I had a bike ride planned for this morning.
But as soon as I opened my balcony door and felt the cool wind and even cooler wind-driven rain, I knew it would be a stationary bike day.
I still fought my intuition and started riding outside; I rode exactly one block before the rain and strong winds (which is the real challenge; I don’t mind getting wet) sent me back to my original decision.
Riding the stationary bike, I watched the first half of the Houston Rockets – OKC Thunder NBA preseason game from last night. The Rockets look really good with Chris Paul now on their team. The state change of my physical movement plus the music in my ears got me thinking subconsciously about my mentality when I played basketball.
As my ride wound down and pushed up the desistance level for the last 5+ Minutes, I started thinking about playing people one-on-one, and the technique that worked best for me against the most formidable of opponents.
A month or so ago, I stumbled upon a couple videos of this tournament called Fightball. It was pretty much how it sounds: A full court (slightly shorter than a normal court) game of one on one with a running clock, with minimal referee intervention (i.e., no blood, no foul). I watched video of one game, where a guy I know lost, basically because he got tired late in the game while the other guy wasn’t as fatigued.
It was clear from just that one game that the best strategy to winning was to make sure you didn’t fatigue. Have skills, yes — but a tired skilled person immediately becomes significantly less skilled.
Think of yourself when you’re drowsy or otherwise not at full energy. Are you as good as you would be at 100%? No.
[dt_quote type=”blockquote” font_size=”h4″ animation=”none” background=”plain”]The Mental Workbook: The Daily Program To Transform From Who You Are Into Who You Need To Be[/dt_quote]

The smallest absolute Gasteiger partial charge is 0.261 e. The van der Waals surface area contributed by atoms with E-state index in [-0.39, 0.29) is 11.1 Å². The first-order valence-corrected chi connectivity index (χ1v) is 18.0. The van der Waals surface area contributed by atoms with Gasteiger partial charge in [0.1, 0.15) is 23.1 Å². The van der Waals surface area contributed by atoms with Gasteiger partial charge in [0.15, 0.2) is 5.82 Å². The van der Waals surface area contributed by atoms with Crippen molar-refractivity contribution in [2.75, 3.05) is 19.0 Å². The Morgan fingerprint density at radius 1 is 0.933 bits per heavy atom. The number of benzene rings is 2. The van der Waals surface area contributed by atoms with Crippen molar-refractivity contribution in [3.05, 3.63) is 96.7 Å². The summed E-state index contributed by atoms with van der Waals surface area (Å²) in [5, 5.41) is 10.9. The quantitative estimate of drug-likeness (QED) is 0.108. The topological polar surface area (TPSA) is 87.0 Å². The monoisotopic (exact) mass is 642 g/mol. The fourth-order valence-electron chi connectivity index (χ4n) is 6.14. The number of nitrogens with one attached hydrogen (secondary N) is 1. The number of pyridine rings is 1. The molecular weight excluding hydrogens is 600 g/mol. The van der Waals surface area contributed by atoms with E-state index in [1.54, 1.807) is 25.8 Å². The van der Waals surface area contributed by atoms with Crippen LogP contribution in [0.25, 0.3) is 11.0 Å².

Which brought me back to my own one-On-one experiences.
You may think that the player with the most “Game” usually wins in such a game. Well, yes — but not for the reason most people think.
As a player, I came to realize realized that putting immense pressure on my opponent — playing really physical on defense, fouling if necessary, and making my opponent expel lots of energy on defense himself — would usually tire guys out. Then, I could easily finish him off by making my now-uncontested shots and watching his shots fall short due to his fatigued arms and legs.
A guy I beat once rationalized that I wasn’t better than him, I just “had more energy than [him].”
“Mofo, energy is a SKILL!!”
He was right about the energy part. What he didn’t get was that energy is part of the game. Which is why athletes do conditioning drills. It’s why I always emphasized conditioning in my own training — I never wanted to lose a game because I was too fatigued to finish strong. And whatever you do for work, energy is part of your game — it’s either winning games for you or losing them. But it’s doing something.
As I finished by stationary bike ride, I asked myself how all of this could apply to business. I mean, you can’t flagrantly foul the owner of the business down the street who’s competing with you for clients. What can you do, then?
Apply pressure in form of making more calls, creating more content, offering more value, being more active in the community and otherwise utilizing your skill of energy to wear them down — even if and when the rest of their skills or resources far surpass yours.
A tired player is not a good player. When someone’s energy isn’t as high as yours, you control the situation.
Where’s your energy on a daily basis? Is there anything keeping you from ratcheting your energy up on a daily basis? Reply to this email and let me know.
Ps – if you don’t have my latest book, The Mental Workbook yet, order a copy here.